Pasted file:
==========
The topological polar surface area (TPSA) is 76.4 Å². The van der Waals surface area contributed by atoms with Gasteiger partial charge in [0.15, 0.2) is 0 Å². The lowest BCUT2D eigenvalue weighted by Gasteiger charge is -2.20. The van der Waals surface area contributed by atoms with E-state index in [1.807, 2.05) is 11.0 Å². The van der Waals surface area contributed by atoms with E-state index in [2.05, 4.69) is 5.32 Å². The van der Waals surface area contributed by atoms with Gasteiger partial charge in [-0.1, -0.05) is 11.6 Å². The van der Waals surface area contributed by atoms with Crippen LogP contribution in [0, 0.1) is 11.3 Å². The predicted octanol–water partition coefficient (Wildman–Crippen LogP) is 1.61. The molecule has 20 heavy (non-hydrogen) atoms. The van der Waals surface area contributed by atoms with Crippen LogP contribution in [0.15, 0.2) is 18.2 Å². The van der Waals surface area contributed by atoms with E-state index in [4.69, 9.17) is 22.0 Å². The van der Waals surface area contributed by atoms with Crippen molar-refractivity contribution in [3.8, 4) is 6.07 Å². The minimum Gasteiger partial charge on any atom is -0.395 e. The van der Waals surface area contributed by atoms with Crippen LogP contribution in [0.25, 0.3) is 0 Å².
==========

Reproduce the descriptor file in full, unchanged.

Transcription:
The topological polar surface area (TPSA) is 76.4 Å². The van der Waals surface area contributed by atoms with Gasteiger partial charge in [0.15, 0.2) is 0 Å². The lowest BCUT2D eigenvalue weighted by Gasteiger charge is -2.20. The van der Waals surface area contributed by atoms with E-state index in [1.807, 2.05) is 11.0 Å². The van der Waals surface area contributed by atoms with E-state index in [2.05, 4.69) is 5.32 Å². The van der Waals surface area contributed by atoms with Gasteiger partial charge in [-0.1, -0.05) is 11.6 Å². The van der Waals surface area contributed by atoms with Crippen LogP contribution in [0, 0.1) is 11.3 Å². The predicted octanol–water partition coefficient (Wildman–Crippen LogP) is 1.61. The molecule has 20 heavy (non-hydrogen) atoms. The van der Waals surface area contributed by atoms with Crippen LogP contribution in [0.15, 0.2) is 18.2 Å². The van der Waals surface area contributed by atoms with E-state index in [4.69, 9.17) is 22.0 Å². The van der Waals surface area contributed by atoms with Crippen molar-refractivity contribution in [3.8, 4) is 6.07 Å². The minimum Gasteiger partial charge on any atom is -0.395 e. The van der Waals surface area contributed by atoms with Crippen LogP contribution in [0.25, 0.3) is 0 Å².